On albums with a heavier mix, the LS50 Wireless were not in the least embarrassed and in fact, the mid-bass and dynamics would not be out of place in many larger and multi-driver speakers. How such volume and complexity can be reproduced from such a diminutive driver is just amazing and a tribute to the work of KEF’s engineers.
On old favourites like Shelby Lynn's Just a Little Loving where the low bass notes of the title track are a big ask for any speaker, let alone a "tiny tot" such as the LS50 Wireless. And yet, while not all the bass was there, you could hear what was supposed to be there and didn't feel short changed. The LS50 Wireless didn't miss out by fluffing the notes, or distorting them, it just played "less" of what was on the recording, while still retaining the balance. Lynn's voice has a slight coarseness in the upper frequencies in this track. This was portrayed correctly by the little KEFs, not glossed over as some systems are wont to do. Where the LS50's limits are reached is in the combination of a very dense mid-range, mixed with bass or upper bass.
A good example can be heard on Tom Waits’ album Glitter and Doom in track 6 "Such a Scream". Waits’ voice would tax almost any driver with enough volume, but the LS50 Wireless handled it well, up to a point. Over enthusiastic use of volume reveals the driver in the KEF will distort with tracks like this that have a strong emphasis on a particular low frequency. Not at all surprising of course and the breakup is mild and easily compensated for.
Smoother male vocals, such as those found on track 5 "I'm Going Home" of Leon Redbones album A Lazy River are presented in a beautiful, warm and romantic fashion, with harmony and emotion. Here, one can just sit back and let the LS50 Wireless do their thing, putting you right into the recording and riding along on a wave of musical enjoyment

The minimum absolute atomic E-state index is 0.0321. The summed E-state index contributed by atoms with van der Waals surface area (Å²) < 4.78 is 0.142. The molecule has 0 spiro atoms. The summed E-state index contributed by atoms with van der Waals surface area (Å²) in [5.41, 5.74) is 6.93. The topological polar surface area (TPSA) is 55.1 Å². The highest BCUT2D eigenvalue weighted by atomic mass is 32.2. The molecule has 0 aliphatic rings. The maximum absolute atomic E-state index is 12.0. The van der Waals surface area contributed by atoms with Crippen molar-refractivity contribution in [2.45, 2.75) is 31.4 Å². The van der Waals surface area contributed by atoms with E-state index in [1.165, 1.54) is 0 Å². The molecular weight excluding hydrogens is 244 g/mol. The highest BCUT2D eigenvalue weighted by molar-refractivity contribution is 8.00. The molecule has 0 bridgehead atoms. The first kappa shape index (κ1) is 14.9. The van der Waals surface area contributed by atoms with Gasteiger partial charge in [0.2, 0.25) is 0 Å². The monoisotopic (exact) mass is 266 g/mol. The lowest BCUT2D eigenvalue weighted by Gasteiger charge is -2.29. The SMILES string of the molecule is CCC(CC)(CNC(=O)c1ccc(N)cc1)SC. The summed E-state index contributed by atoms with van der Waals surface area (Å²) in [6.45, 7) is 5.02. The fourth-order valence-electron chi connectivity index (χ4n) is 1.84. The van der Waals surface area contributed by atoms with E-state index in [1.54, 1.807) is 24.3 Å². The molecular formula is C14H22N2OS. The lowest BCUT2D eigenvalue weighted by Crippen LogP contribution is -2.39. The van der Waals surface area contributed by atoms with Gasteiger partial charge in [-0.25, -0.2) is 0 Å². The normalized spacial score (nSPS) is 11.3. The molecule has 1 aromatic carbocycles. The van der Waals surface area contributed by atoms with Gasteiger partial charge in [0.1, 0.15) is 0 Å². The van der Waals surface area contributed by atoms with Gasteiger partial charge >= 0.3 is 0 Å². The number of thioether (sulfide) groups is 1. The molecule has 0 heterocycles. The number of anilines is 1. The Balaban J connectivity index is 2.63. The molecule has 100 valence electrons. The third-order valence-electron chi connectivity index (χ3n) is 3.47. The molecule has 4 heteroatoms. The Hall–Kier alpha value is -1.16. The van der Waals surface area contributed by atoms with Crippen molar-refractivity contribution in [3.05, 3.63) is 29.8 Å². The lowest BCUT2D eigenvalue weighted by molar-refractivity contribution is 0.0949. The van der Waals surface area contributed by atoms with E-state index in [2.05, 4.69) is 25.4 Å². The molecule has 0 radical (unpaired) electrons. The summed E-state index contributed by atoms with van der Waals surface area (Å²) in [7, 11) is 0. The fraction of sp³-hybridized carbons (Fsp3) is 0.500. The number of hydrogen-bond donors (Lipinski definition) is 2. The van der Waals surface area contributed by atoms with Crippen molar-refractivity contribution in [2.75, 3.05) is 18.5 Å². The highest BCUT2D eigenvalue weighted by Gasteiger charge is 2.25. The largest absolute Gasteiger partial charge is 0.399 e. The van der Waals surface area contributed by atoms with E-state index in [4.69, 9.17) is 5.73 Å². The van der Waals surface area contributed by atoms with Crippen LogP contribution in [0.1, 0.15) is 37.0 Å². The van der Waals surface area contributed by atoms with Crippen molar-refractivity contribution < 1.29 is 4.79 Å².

Is the KEF LS50 Wireless System the future of all-in-one sound reproduction? Doubtful, in a market where yesterday is years ago in technological terms. But it’s at the state-of-affairs right now as technology stands. As a standalone system it has incredible versatility and, with a sound quality as good as that of their unpowered brethren, the L50 Wireless are something special.
For this reviewer at least, the KEF LS50 Wireless were a chance to explore just what a major manufacturer is capable of when they decide to produce an ‘all-round’ product with high quality, convenience and connectivity. Are they as good as the LS50? That will depend on what you connect to the LS50 of course. But, given what would have to be spent on quality amplification and DAC, DSP and connectivity (not to mention cabling) to just match its wireless brethren’s features, the KEF LS50 Wireless system acquits itself very well indeed.
Highly recommended to those seeking excellent sound quality and outstanding convenience.
. . . Scott Campbell
KEF LS50 Wireless Loudspeakers
Price: AU$3799 per pair.
Warranty: Five years parts and labour.
- Sources – Modified Cary 303/200 CD/HDCD Player, iPhone 5S, iTunes, JRiver
- Integrated amplifier – Gryphon Audio Designs Diablo
- Cabling – AJH Adam & Alice Interconnects, AJH speaker cable
- Speaker stands – AE Reference
- Isolation – Relaxa Magnetically Opposed Support, Symposium Blocks
- Equipment stand – Standesign
Australian Distributor: Advance Audio
+61 2 9561 0799